What's more powerful in shaping human perceptions--facts or stories? Where does the truth lie, and how will we know it?
Greg Dalton: Welcome to Climate One at the Commonwealth Club, I’m Greg Dalton. Today, we’re discussing storytelling in the age of climate disruption. Most people have heard how the burning of fossil fuels is increasing the Earth’s temperature. Scientists and environmentalists spew facts and figures about atmospheric carbon concentrations and the high risks of low-probability events like fires, extreme storms, et cetera. We’ve had a lot of those conversations right here at Climate One. But are those statistics and insights having an impact on public opinion? Are facts or stories more powerful in shaping our perceptions and behavior? In the next hour, we’ll talk about energy and environmental narratives, conflicts between heroes and villains, and the influence of archetypes and a lot more.
Joining our live audience at the Commonwealth Club, we’re pleased to welcome three guests with diverse perspectives on the power of storytelling and media communications. Carrie Armel is director of the Sensor and Behavior Initiative at Stanford, a cross-disciplinary project funded by the federal government, looking at how information and technology can influence people’s behavior around energy. She has Ph.D. in Psychology and Cognitive Science. Jon Else is director of the Documentary Program at UC Berkeley School of Journalism, and was series producer for the PBS documentary The Eyes on the Prize, and most recently was executive producer of The Island President, a film about the Maldives and sea level rise. His journalism laurels include several National Emmys, Peabodies, and Alfred DuPont awards. Jonah Sachs is cofounder of Free Range Studios, an ad agency here on the Bay Area.
He’s also author of the new book published today, Winning the Story Wars: Why Those Who Tell and Live the Best Stories Will Win the Future. He helped create the Story of Stuff, a video that went viral on the internet, and is now used widely in schools around the country, teaching about consumption and sustainability. Please welcome them to Climate One.
Jonah Sachs, let’s begin with you. In the late 1980s, the climate scientist James Hansen testified before Congress for the first time, laid out the evidence that humans were affecting the Earth’s climate. He revealed the truth, and felt that would lead to action. You brought that about that in your book, so tell us that story about James Hansen, and what that means about the importance of relying on experts and the facts versus stories.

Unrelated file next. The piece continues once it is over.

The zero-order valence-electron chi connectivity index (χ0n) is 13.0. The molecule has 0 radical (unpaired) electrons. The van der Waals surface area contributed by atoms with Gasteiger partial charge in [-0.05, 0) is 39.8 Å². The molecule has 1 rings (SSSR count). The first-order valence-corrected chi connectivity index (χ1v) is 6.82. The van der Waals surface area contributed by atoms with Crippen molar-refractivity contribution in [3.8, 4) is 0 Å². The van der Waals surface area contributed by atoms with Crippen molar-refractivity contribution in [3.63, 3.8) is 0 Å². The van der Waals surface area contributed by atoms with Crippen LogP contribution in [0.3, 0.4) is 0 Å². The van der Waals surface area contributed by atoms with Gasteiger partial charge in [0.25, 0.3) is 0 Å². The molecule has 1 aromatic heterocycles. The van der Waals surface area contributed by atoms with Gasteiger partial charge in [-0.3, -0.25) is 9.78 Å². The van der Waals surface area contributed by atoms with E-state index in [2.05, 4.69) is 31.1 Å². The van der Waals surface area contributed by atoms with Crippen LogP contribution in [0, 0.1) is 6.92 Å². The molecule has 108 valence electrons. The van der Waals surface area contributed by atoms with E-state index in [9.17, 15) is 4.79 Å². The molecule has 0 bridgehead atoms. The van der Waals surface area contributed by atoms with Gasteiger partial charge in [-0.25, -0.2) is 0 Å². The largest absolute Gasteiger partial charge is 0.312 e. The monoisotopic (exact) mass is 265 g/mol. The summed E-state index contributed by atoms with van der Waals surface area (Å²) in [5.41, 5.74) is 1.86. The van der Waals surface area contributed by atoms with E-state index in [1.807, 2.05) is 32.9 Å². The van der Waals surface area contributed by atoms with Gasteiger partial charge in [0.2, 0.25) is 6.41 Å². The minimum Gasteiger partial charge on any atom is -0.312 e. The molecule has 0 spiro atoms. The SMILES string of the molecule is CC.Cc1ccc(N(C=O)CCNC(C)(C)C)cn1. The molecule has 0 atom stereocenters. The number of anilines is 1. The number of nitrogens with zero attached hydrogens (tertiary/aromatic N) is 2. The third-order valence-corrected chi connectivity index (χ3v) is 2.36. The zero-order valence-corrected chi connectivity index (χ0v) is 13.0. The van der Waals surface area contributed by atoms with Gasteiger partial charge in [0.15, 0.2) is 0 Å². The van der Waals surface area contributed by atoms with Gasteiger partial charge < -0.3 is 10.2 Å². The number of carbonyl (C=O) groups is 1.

Jonah Sachs: Sure, well James Hansen had been kind of uncovering this frightening set of facts since about the late 60’s. He was kind of one of the first to start looking at this, and like a good scientist should, he felt that his job was simply to reveal what was going on. And he felt that if he could let people know in ways that were becoming more and more irrefutable in his mind and through his research what was going on, that he could simply turn the information over and everyone would act, things would just kind of fall into place. And it would be kind of unseemly for a scientist to do anything else. So, when he came out to testify for the first time, he figured he was kind at the end of the road here. He’d put the facts out, and the response was uncertainty, a little bit of fear, but also a sort of mass denial, because it was so difficult to do something about it, and then great stories from the opposition, who -- people who didn’t want to change in fossil fuel industry primarily, to make us question whether these facts actually meant something. And he toiled for about the next 20 years trying to just scream the facts, and he was so trained, deeply trained to believe, if we put the fate of these facts out there people will change.
And it wasn’t until the beginning of this century, that he finally started chaining himself to coal plants and starting to tell stories about a 70-year-old man who had been pushed to the brink, and now was willing to actually take direct action and to try to find a new story. And he basically came out, not long ago and said that the facts cannot rule the day, and that it’s really about -- we have to tell our stories about what these means for our society and what we can do about it. And that -- that’s how society has always work. We’re driven by facts and -- we’re driven by myths that are based -- that explain the world, not simply strings of facts that tell us what we should do and how we should respond to the world around us.